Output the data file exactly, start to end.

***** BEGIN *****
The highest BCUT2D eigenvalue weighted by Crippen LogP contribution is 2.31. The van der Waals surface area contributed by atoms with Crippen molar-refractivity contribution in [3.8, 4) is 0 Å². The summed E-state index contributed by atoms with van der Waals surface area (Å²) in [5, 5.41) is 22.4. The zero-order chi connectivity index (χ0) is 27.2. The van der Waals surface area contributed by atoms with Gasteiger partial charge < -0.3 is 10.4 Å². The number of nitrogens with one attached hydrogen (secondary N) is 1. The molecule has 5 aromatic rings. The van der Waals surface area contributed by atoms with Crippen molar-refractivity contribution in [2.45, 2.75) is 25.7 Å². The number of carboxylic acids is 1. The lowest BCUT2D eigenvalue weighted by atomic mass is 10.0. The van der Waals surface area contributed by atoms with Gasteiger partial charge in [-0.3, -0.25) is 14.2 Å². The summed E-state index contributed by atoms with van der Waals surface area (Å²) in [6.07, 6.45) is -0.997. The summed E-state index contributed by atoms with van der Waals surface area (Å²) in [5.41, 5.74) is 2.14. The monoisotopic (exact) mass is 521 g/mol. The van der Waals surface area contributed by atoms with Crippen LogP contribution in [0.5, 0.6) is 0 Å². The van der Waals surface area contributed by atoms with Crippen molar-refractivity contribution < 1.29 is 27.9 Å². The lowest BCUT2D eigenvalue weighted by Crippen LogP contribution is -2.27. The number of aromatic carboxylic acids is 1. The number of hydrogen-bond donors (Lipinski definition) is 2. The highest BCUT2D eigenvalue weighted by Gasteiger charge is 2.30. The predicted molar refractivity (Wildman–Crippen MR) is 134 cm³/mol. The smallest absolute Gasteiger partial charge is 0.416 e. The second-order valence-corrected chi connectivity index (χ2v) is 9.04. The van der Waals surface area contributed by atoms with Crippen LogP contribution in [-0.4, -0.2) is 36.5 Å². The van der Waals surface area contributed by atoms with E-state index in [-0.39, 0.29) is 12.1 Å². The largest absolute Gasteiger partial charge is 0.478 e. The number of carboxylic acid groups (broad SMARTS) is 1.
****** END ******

The highest BCUT2D eigenvalue weighted by Crippen LogP contribution is 2.31. The van der Waals surface area contributed by atoms with Crippen molar-refractivity contribution in [3.8, 4) is 0 Å². The summed E-state index contributed by atoms with van der Waals surface area (Å²) in [5, 5.41) is 22.4. The zero-order chi connectivity index (χ0) is 27.2. The van der Waals surface area contributed by atoms with Gasteiger partial charge < -0.3 is 10.4 Å². The number of nitrogens with one attached hydrogen (secondary N) is 1. The molecule has 5 aromatic rings. The van der Waals surface area contributed by atoms with Crippen molar-refractivity contribution in [2.45, 2.75) is 25.7 Å². The number of carboxylic acids is 1. The lowest BCUT2D eigenvalue weighted by atomic mass is 10.0. The van der Waals surface area contributed by atoms with Gasteiger partial charge in [-0.3, -0.25) is 14.2 Å². The summed E-state index contributed by atoms with van der Waals surface area (Å²) in [6.07, 6.45) is -0.997. The summed E-state index contributed by atoms with van der Waals surface area (Å²) in [5.41, 5.74) is 2.14. The monoisotopic (exact) mass is 521 g/mol. The van der Waals surface area contributed by atoms with Crippen LogP contribution in [0.5, 0.6) is 0 Å². The van der Waals surface area contributed by atoms with Crippen molar-refractivity contribution < 1.29 is 27.9 Å². The lowest BCUT2D eigenvalue weighted by Crippen LogP contribution is -2.27. The number of aromatic carboxylic acids is 1. The number of hydrogen-bond donors (Lipinski definition) is 2. The highest BCUT2D eigenvalue weighted by Gasteiger charge is 2.30. The predicted molar refractivity (Wildman–Crippen MR) is 134 cm³/mol. The smallest absolute Gasteiger partial charge is 0.416 e. The second-order valence-corrected chi connectivity index (χ2v) is 9.04. The van der Waals surface area contributed by atoms with Crippen LogP contribution in [-0.4, -0.2) is 36.5 Å². The van der Waals surface area contributed by atoms with E-state index in [-0.39, 0.29) is 12.1 Å². The largest absolute Gasteiger partial charge is 0.478 e. The number of carboxylic acid groups (broad SMARTS) is 1.